When Drives Go Bad

Submitted by Dale on Thu, 08/19/2010 - 21:46

The Network Attached Storage (NAS) array on my network has been complaining lately. It is reporting that one of the drives has SMART errors and that this could be an indication of a pending drive failure. So what is SMART and when will this drive fail?


Self-Monitoring, Analysis and Reporting Technology (SMART) began as IBM’s Predictive Failure Analysis (PFA), a reliability-prediction technology developed in 1992. The idea was to have a drive monitor key attributes (mechanical, electronic and the disk media) and report issues. This would permit a drive to be replaced in a controlled fashion. Compaq, in conjunction with Seagate Technology, Conner Peripherals and Quantum, introduced a similar ability named IntelliSafe in 1995. The IBM and Compaq solutions were then merged to create the SMART standard.

When Do Hard Drives Fail?

Hard disk manufactures calculate the anticipated failure rate of their drives from accelerated life test on a small number of their own drives. In 2007, researchers at Google undertook a study of over 100,000 drives from a variety of manufactures. Their study showed that of the drives that failed, 56% did so without any strong SMART signal warning and 36% failed with no SMART signal warning at all. So while it is possible that a drive will fail without any warning, what about the drives where there was a sign of trouble?

Reallocation counts are one of the SMART signals worth paying attention to. (The others are scan errors, offline reallocations and probational counts.) Reallocation occurs when a drive’s onboard logic believes a sector is probably damaged. The bad sector is eliminated from use and a sector from a spare area on the drive is mapped into its place. The Google study showed that once a single reallocation occurs, there is a 15% chance the drive will fail in the next 8 months. It’s even worse for older drives. If a drive has been operating for 10-20 months before that first reallocation, there is a 20% chance of failure within 8 months. For drives 20-60 months old the failure chance rises to about 24%.

The bottom line is that once a drive suffers its first reallocation, watch it closely and be prepared to replace it.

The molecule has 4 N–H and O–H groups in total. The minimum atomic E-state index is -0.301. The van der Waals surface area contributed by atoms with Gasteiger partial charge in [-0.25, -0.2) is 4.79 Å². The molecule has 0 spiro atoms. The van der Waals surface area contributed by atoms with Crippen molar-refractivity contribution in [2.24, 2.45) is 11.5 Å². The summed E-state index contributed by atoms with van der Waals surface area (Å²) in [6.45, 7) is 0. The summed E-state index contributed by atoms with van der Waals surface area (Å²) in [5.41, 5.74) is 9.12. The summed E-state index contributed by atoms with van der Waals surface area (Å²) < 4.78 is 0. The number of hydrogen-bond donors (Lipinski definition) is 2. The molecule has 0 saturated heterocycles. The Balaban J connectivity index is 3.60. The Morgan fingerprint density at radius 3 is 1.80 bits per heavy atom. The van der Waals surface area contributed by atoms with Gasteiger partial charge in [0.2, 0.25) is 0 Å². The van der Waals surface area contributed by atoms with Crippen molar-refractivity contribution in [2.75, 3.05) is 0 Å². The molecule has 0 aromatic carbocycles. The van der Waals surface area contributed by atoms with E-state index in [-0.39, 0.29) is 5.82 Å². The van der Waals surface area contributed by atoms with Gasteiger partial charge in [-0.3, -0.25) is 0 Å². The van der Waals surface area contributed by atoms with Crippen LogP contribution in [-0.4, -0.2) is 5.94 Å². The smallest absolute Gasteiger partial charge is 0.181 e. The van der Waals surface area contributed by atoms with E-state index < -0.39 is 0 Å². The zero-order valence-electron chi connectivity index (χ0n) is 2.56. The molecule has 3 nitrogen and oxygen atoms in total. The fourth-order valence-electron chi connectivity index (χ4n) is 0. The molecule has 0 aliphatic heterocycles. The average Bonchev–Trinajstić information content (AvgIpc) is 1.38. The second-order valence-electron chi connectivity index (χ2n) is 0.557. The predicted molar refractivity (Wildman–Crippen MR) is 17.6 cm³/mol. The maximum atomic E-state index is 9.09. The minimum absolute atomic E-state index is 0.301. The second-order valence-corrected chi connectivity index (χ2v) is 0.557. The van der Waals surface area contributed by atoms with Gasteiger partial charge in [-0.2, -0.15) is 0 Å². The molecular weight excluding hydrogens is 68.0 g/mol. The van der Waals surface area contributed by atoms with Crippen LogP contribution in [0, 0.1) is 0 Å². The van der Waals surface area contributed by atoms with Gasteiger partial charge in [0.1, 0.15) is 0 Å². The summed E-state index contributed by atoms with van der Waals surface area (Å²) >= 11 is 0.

An Example

One of the nice things about the NAS is it talks to me when it is expecting trouble. The first email that got my attention was this:

Day 2 - Reallocated sector count has increased in the last day. Disk 2: Previous count: 5 Current count: 12 Growing SMART errors indicate a disk that may fail soon. If the errors continue to increase, you should be prepared to replace the disk.

The jump from 5 to 12 was quite different from the previous increases of a single sector. After this, it got worse fast.

  • Day 1: 5
  • Day 2: 12
  • Day 3: 12
  • Day 4: 14
  • Day 5: 26
  • Day 6: 26
  • Day 7: 26
  • Day 8: 51
  • Day 9: 123
  • Day 10: 195
  • Day 11: 1843

On day 9 I ordered a new drive. On the morning of day 11 I received this email:

Reallocated sector count has increased in the last day. Disk 2: Previous count: 195 Current count: 1843 Disk 2 did not pass SMART self-assessment test. Please replace this disk as soon as possible. Reallocated sector count has increased in the last day.

1,843 reallocated sectors! Fortunately the new hard drive arrived in the afternoon and all is good with the NAS.

But Wait There’s More

Don’t just toss your bad drive away. Aside from possible security and privacy issues related to a hard drive (even a bad drive can give up its data in the right hands) you may be able to get it replaced. Attach your drive to a computer (I use a Thermaltake BlacX for this) and use a utility like Seagate’s SeaTools to diagnose the problem. Check your warranty and follow your disk drive manufacture’s process for returning the bad drive. In the case of my drive, I had three years left on the warranty. For the cost of shipping (one way) it is worth it to get a refurbished 1 TB drive.


S.M.A.R.T. site
Failure Trends in a Large Disk Drive Population

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